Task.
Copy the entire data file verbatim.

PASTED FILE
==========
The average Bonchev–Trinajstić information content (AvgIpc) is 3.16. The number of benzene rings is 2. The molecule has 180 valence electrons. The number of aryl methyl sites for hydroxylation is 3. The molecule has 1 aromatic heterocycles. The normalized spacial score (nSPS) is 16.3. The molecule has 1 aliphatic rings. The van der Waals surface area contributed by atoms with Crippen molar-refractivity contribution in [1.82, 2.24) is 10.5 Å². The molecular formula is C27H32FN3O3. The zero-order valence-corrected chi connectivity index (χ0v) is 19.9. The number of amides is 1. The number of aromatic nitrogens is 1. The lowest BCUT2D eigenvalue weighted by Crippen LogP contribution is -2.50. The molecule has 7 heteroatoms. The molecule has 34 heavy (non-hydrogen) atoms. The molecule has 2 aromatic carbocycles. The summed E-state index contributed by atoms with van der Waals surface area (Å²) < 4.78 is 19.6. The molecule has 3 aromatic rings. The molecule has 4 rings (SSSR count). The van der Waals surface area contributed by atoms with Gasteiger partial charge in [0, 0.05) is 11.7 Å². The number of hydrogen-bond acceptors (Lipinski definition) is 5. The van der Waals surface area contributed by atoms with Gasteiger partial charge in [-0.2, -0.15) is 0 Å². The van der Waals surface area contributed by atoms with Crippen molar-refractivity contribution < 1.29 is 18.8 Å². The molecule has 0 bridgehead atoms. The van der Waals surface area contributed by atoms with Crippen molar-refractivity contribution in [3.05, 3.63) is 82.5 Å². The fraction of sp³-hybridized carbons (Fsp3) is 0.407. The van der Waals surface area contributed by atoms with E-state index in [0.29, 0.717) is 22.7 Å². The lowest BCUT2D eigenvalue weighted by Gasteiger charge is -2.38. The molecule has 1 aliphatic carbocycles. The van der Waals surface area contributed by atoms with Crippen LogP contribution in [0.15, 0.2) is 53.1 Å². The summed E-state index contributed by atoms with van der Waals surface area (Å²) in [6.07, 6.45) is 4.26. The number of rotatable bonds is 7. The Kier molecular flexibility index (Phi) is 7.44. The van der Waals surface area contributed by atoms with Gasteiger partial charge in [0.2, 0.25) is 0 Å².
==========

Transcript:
The average Bonchev–Trinajstić information content (AvgIpc) is 3.16. The number of benzene rings is 2. The molecule has 180 valence electrons. The number of aryl methyl sites for hydroxylation is 3. The molecule has 1 aromatic heterocycles. The normalized spacial score (nSPS) is 16.3. The molecule has 1 aliphatic rings. The van der Waals surface area contributed by atoms with Crippen molar-refractivity contribution in [1.82, 2.24) is 10.5 Å². The molecular formula is C27H32FN3O3. The zero-order valence-corrected chi connectivity index (χ0v) is 19.9. The number of amides is 1. The number of aromatic nitrogens is 1. The lowest BCUT2D eigenvalue weighted by Crippen LogP contribution is -2.50. The molecule has 7 heteroatoms. The molecule has 34 heavy (non-hydrogen) atoms. The molecule has 2 aromatic carbocycles. The summed E-state index contributed by atoms with van der Waals surface area (Å²) < 4.78 is 19.6. The molecule has 3 aromatic rings. The molecule has 4 rings (SSSR count). The van der Waals surface area contributed by atoms with Gasteiger partial charge in [0, 0.05) is 11.7 Å². The number of hydrogen-bond acceptors (Lipinski definition) is 5. The van der Waals surface area contributed by atoms with Gasteiger partial charge in [-0.2, -0.15) is 0 Å². The van der Waals surface area contributed by atoms with Crippen molar-refractivity contribution < 1.29 is 18.8 Å². The molecule has 0 bridgehead atoms. The van der Waals surface area contributed by atoms with Crippen molar-refractivity contribution in [3.05, 3.63) is 82.5 Å². The fraction of sp³-hybridized carbons (Fsp3) is 0.407. The van der Waals surface area contributed by atoms with E-state index in [0.29, 0.717) is 22.7 Å². The lowest BCUT2D eigenvalue weighted by Gasteiger charge is -2.38. The molecule has 1 aliphatic carbocycles. The van der Waals surface area contributed by atoms with Crippen LogP contribution in [0.15, 0.2) is 53.1 Å². The summed E-state index contributed by atoms with van der Waals surface area (Å²) in [6.07, 6.45) is 4.26. The number of rotatable bonds is 7. The Kier molecular flexibility index (Phi) is 7.44. The van der Waals surface area contributed by atoms with Gasteiger partial charge in [0.2, 0.25) is 0 Å².